How has your taste in music changed/developed over the years? What do you listen to now that you wouldn’t have when you were starting out?

I don’t really listen to music that much as I know all my records inside out and I don’t like modern music. I’m cursed by the love of a certain type of recording sound and find it incredibly difficult to like anything if it doesn’t sound like that. I haven’t liked much music since the punk era; although the recording of punk music is really poor I guess I’ve forgiven it because that’s what I grew up with.

What three records have left the most lasting impression on you and why?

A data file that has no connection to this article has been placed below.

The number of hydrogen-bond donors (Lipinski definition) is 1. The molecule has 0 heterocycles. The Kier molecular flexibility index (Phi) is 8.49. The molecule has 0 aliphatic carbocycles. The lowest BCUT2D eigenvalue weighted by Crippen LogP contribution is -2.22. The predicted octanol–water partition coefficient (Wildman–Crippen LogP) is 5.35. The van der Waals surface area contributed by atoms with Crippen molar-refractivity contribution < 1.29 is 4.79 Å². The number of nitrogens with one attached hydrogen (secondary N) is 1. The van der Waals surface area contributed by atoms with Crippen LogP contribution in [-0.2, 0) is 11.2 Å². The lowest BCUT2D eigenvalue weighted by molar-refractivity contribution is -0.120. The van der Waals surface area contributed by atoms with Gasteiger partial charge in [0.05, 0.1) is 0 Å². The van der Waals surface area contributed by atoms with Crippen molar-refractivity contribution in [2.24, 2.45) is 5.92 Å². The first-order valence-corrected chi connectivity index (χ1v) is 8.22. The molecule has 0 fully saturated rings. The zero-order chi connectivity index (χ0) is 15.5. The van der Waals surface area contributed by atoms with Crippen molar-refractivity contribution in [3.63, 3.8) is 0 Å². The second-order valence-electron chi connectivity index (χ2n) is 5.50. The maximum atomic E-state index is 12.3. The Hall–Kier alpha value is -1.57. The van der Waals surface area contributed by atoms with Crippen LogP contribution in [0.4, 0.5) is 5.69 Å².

Piper At The Gates Of Dawn because Syd Barrett inspired my early guitar playing; The Pretty Things first album because it introduced me to blues, great singing and the ultimate sound of rock and roll; and the Kinks Kontroversy because it showed me how good songs can be.

If you had to pick three of your own albums to best represent your career which would they be and why?

The Last Fourfathers because it’s the best and most representative Prisoners album; That Was Then And So Is This by the Solarflares because we were at our peak then, touring and loving it; and Triple Distilled by the Gaolers because it’s the best album I’ve ever made.

Photos by: © Steve Worrall (www.retromanblog.com)


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Mark Raison